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Busy season, but still reading and finding some of the good stuff.


The Hairy Arm

Unlike what I usually post here, this entry is something I re-discovered after having forgotten its exact name for several years. Over that time, I know I tried multiple times to Google my way back to it. That never worked - until now!

Oliver Burkeman, The theory of the hairy arm: the tactical benefits of making deliberate mistakes (November 23, 2013)

The tactic goes by many names, but my favourite is the Theory Of The Hairy Arm. An American business consultant, Lawrence San, tells the following story about a colleague he calls Joe, who worked as a graphic designer in the days before computers.

Lawrence San, The Theory of the Hairy Arm (no date)

Many years ago I had the privilege of doing some work for a vice president of marketing – I’ll call him Joe – who was, without doubt, the nicest executive I’ve ever met. (Yes, I know I just damaged my curmudgeonly reputation by admitting this.) Joe was close to retirement when I met him.

What is the term for a ‘decoy’ feature or intentional bug? (October 9, 2012)

I have forgotten a slang programming term. This thing is an intentional bug or a decoy feature used as a distraction. An example usage, “Hey Bob, QA is doing a review today. Put a $THING into the module so they actually have a problem to find”.

Bob Roach, Quora Answer to “How is the term ‘hairy arms’ used in graphic design and illustration?” (Jul 20, 2015)


Gwen Sharp, Race, Gender, and Likes on OkCupid (March 31, 2017; originally published September 2010)

Finding: White people talk about what they like. AfAm, Latinx people talk about who they are.


Angela Grammatas, Guest post: Make Your Browsing Noiszy (March 31, 2017)

An app that will create traffic in the background, intended to obfuscate your actual activity and worsen whatever signal-to-noise ratio an ISP might desire to make it worth selling. Or maybe just advanced monkey-wrenching, IDK…


Andrew Wulf, The Biggest Difference Between Coding Today and When I Started in the 80’s (March 20, 2017)

I’m a lot older. But seriously, the biggest skill back then was invention, creativity, imagination, whatever you would like to call it; unlike today there was no Google, no Stackoverflow, no open source at your fingertips, rarely even someone to email to ask for help.


Nathan Yau, Pianist eye tracking

From YouTube: What does a pianist look at while playing? Put a pair of eye tracking glasses on a professional while he plays. Then compare to a student.


Sam Machkovech, Did Reddit’s April Fool’s gag solve the issue of online hate speech? (April 3, 2017)

As always, Betteridge’s Law of Headlines would apply: no! But interesting nonetheless.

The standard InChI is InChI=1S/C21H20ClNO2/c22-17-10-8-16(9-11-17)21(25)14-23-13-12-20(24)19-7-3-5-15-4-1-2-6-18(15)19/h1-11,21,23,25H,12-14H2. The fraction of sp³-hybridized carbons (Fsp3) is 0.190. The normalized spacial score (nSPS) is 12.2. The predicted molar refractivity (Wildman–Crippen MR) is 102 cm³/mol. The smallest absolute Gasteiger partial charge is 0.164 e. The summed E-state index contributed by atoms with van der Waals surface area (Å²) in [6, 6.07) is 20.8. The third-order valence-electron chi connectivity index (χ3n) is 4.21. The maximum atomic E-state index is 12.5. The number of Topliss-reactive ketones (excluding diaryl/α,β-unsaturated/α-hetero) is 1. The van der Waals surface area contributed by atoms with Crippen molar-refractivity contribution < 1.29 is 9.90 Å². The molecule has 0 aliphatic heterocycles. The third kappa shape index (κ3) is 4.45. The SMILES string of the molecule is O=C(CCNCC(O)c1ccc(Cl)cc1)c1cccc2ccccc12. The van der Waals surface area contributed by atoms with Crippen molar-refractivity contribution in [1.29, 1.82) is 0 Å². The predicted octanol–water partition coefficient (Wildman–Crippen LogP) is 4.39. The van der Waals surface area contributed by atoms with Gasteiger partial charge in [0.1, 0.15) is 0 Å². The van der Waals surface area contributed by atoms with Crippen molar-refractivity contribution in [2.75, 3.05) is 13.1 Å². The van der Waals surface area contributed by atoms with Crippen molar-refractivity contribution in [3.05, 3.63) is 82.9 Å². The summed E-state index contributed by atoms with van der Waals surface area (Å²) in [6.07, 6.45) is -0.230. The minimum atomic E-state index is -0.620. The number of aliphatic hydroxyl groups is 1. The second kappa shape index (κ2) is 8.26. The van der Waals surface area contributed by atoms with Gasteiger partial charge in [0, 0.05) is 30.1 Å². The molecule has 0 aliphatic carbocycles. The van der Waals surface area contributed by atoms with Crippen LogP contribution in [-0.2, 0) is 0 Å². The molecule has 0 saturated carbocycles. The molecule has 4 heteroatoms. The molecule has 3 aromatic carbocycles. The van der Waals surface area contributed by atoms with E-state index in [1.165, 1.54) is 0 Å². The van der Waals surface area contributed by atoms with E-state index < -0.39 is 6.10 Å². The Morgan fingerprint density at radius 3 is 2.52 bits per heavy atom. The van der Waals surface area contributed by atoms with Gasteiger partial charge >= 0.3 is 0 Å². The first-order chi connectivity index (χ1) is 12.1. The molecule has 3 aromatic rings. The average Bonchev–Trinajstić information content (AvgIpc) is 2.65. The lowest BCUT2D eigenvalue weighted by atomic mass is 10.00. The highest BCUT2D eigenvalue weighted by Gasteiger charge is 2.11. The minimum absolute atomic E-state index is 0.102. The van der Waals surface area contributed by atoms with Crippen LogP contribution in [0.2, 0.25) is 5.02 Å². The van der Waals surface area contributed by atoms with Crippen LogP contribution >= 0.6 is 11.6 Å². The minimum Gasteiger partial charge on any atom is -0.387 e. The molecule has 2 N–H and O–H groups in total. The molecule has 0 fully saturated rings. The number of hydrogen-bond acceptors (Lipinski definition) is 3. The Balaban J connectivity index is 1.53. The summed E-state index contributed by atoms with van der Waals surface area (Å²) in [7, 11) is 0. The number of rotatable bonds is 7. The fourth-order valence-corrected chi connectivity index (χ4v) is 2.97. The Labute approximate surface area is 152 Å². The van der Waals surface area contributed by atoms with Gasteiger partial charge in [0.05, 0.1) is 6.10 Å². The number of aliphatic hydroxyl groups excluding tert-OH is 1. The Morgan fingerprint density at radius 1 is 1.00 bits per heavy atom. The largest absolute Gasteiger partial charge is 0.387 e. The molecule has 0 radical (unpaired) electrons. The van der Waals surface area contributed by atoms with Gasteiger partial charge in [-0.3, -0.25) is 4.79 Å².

Scott Rosenberg, How Google Book Search Got Lost (April 11, 2017)

In the last year I was in academia, and trying my best to reorient my research profile in a more Americanist direction, Google Books was a real asset in finding primary sources, especially literary references to the Ku-Klux Klan (hyphenation historically accurate for the Reconstruction period). I still have a ton of those PDFs. Sad but understandable that this is where it all comes out.


Artificial Intelligence: Implications On Marketing, Analytics, And You (March 30, 2017)

If Avinash Kaushik is writing this, then you’d best pay some attention.


The Paris Review, Robert Caro, The Art of Biography No. 5 (Spring 2016)

Caro: I said, I understand that, because he had learned from his father’s failure the cost of not looking reality in the face, of wishful thinking, of thinking that this land is beautiful so it will support cotton when it won’t. You can’t be wrong.


Rob Garrot, You Know That Thing You Do? You Don’t Do That Anymore. (April 3, 2017)

Pair this with Kaushik and ask yourself at what point having your personal and professional identities overlap is going to cause you trouble.


Ben Thompson, Not OK, Google (April 26, 2017)

I tend to agree that fake news is actually more of a problem on Google than it is Facebook; moreover, I totally understand that Google can’t make its algorithms public because they will be gamed by spammers and fake news purveyors. But even then, the fact remains that [Google,] the single most important resource for finding the truth, one that is dominant in its space thanks to the fact that being bigger inherently means being better, is making decisions about what is true without a shred of transparency.


Header image by Igor Ovsyannykov, via Unsplash

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David D. LaCroix


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